South Korea proposed reducing greenhouse gas emissions by 37% compared to the expected emissions by 2030 as the POST-2020 greenhouse gas reduction target. Electric vehicle distribution in the public sector is essential to achieve the carbon dioxide reduction target for transportation. In particular, when buses with internal combustion engines, which travel long distances and contribute substantially to greenhouse gas emissions, are replaced with electric buses, it is expected that greenhouse gas emissions will be significantly reduced. There are three types of electric buses with different power supply systems: a plug-in type in which power is supplied when a plug is inserted, a battery-swapping type in which a battery mounted on top of the vehicle is swapped at a swapping station, and a wireless type in which the battery is wirelessly charged through self-induction at a charging facility installed on the road. Vehicles of each charging type have different advantages and disadvantages. The performance, charging type, battery capacity, and operating environment of electric buses are mutually related parameters that must be considered when introducing such vehicles. Therefore, the optimal charging type must be selected according to the operating environment to enable the widespread use of electric buses. As such, this report proposes the optimal charging type according to the operating environment of public-sector electric vehicles.
ARTICLE | doi:10.20944/preprints202207.0445.v1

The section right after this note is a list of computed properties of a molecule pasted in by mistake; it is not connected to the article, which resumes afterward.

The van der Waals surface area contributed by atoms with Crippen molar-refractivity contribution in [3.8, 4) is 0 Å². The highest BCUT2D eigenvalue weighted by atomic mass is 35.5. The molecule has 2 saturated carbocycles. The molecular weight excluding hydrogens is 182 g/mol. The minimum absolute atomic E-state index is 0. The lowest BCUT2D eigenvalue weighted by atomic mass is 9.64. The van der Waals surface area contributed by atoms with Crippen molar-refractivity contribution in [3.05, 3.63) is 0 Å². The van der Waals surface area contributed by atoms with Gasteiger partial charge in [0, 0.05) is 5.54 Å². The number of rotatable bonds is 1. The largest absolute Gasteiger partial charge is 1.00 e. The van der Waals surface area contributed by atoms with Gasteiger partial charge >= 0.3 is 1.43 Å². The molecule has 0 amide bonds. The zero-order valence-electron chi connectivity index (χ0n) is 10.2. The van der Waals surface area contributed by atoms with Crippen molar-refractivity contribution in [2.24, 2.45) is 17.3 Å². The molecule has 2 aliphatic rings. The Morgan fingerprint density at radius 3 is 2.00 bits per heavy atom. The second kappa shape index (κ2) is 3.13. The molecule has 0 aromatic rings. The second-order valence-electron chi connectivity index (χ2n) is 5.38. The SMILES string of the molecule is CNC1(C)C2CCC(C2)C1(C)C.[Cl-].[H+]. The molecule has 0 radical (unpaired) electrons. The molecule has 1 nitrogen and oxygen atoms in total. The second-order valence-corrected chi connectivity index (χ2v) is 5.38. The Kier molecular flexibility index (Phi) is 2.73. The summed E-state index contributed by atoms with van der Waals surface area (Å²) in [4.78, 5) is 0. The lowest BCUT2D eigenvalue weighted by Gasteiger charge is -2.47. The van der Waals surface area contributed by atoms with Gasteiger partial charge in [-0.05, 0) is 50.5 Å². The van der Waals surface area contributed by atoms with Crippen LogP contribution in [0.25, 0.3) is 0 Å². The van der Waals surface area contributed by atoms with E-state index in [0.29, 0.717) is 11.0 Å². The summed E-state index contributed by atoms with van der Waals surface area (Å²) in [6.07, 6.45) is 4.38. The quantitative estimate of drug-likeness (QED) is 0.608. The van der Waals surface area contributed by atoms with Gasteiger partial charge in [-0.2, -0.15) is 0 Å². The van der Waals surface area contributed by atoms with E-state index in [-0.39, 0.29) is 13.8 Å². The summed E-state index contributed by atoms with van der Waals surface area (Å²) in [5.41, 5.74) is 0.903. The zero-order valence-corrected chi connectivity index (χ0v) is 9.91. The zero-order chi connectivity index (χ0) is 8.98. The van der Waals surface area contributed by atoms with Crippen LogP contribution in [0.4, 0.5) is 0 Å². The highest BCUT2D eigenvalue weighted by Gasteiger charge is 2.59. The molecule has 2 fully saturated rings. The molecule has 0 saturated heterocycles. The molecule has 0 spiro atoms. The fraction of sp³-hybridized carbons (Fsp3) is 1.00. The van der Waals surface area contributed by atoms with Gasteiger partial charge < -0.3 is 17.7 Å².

Subject: Social Sciences, Other Keywords: electric vehicles; public charging infrastructure; neighborhood charging; reservation system; urban; city; Hamburg
Online: 29 July 2022 (03:35:48 CEST)
Electric vehicles offer a means to reduce greenhouse gas emissions in passenger transport. The availability of reliable charging infrastructure is crucial for the successful uptake of electric vehicles in dense urban areas. In a pilot project in the city of Hamburg, Germany, public charging infrastructure is equipped with a reservation option providing exclusive access for local residents and businesses. The present paper combines quantitative and qualitative methods to investigate the effects of the newly introduced neighborhood charging concept. We use a methodology combining a quantitative questionnaire survey and qualitative focus group discussions as well as the analyses of charging infrastructure utilization data. Results show that inner-city charging and parking options are of key importance for (potential) users of electric vehicles. Hence, the neighborhood concept is rated very positively. Providing guaranteed charging and parking facilities are therefore likely to increase the stock of EVs. On the other hand, these could to a large extent be additional cars with consequential disadvantages. The study shows that openly accessible infrastructure is presently utilized much more intense than the exclusive option. Consequentially, the concept evaluated should be part of an integrated approach managing parking and supporting efficient concepts like car sharing.
ARTICLE | doi:10.20944/preprints202112.0034.v1
Subject: Arts & Humanities, Architecture And Design Keywords: active transport; PPGIS; planning support systems; infrastructure prioritisation; bicycle planning; public participation
Online: 2 December 2021 (11:42:25 CET)